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history of philosophy and ethics

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Philosophy + Ethics The term philosophy derives from a combination of the Ancient Greek words. The word itself is of Greek origin: philosoph�a, a compound of ph�los and soph�a. Philos; meaning friend or lover and Sophia; meaning wisdom. What philosophy is, or should be, is itself a philosophical question that philosophers have understood and treated differently through the ages. Philosophy is the discipline concerned with questions of how one should live, what sorts of things exist and what are their essential natures, what counts as genuine knowledge and what are the correct principles of reasoning. Though no single definition of philosophy is uncontroversial, and the field has historically expanded and changed depending upon what kinds of questions were interesting or relevant in a given era, it is generally agreed that philosophy is a method, rather than a set of claims, propositions, or theories. Its investigations are based upon rational thinking, striving to make no unexamined assumptions and no leaps based on faith or pure analogy. ...read more.


This eventual symbiosis between ancient philosophy and Christianity may reflect the fact that philosophical creeds in late antiquity fulfilled much the same role as religious movements, with which they shared many of their aims and practices. Philosophy is broken up in to several primary areas, there is the Philosophy of religion, the philosophy of the mind and there is also the philosophy of science. The philosophy of religion is the branch of philosophy which discusses the nature and existence of God. Central questions include: Does God exist? What sort of evidence could justify belief in God? If there is a God, why is there so much suffering in the world? And is there life after death? Whereas the Philosophy of he mind studies the nature of the mind. Central questions in the philosophy of mind include: Is it possible for a machine to think? How is the mind related to the brain? And do animals have minds? ...read more.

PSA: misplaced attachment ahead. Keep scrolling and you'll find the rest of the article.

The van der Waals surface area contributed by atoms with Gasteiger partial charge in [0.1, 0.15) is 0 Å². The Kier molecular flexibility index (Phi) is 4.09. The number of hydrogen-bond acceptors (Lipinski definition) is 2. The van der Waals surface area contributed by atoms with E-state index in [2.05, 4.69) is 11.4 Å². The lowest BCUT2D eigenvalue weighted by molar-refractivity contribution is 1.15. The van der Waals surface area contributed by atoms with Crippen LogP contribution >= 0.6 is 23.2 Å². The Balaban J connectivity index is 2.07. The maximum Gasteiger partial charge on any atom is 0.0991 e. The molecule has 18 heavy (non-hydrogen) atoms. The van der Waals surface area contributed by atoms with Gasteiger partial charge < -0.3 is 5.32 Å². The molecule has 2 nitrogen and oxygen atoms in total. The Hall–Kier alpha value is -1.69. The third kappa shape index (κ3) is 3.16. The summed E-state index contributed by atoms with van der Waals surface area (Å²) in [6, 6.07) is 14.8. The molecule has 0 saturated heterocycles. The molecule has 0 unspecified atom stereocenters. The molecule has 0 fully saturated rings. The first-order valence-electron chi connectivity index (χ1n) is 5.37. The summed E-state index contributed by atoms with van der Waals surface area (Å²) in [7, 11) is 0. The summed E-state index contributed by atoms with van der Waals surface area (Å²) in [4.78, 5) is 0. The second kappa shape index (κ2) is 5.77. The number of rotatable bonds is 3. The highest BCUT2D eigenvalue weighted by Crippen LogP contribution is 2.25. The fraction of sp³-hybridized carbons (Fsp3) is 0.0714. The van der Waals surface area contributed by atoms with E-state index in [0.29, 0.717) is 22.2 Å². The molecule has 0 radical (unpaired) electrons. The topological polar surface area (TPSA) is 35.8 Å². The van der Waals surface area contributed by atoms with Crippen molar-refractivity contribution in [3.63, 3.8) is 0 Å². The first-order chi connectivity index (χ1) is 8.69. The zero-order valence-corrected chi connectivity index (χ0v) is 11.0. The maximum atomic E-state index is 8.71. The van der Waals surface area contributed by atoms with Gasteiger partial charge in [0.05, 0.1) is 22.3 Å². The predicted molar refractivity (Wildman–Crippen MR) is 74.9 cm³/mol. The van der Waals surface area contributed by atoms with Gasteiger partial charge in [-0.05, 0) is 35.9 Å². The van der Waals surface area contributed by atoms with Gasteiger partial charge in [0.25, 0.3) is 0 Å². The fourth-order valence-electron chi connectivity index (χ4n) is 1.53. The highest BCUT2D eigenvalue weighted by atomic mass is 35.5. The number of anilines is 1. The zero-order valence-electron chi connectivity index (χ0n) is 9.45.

These have traditionally been the three main approaches to normative ethics. Applied ethics is a discipline of philosophy that attempts to apply ethical theory to real-life situations. The lines of distinction between meta-ethics, normative ethics, and applied ethics are often blurry. In the history of Philosophy the question of Ethics comes to the fore soon after the Persian wars, since the Persian wars Ethics, or the investigation of this mysterious regulator of human action - the moral law - comes to the front in Greek Philosophy. Up to this time Greek Philosophy had been in the main natural philosophy. It made it its duty to investigate and explain the laws which hold in the world of nature. Now nature lost interest with the philosophers ever more and more. Man, or the ethical nature of humanity, became the central point of their investigations. Natural Philosophy ceased to make further progress, the natural sciences were divided from philosophy; all progress of the ancient philosophy came now from the study of the spiritual nature of man and his morality. ...read more.

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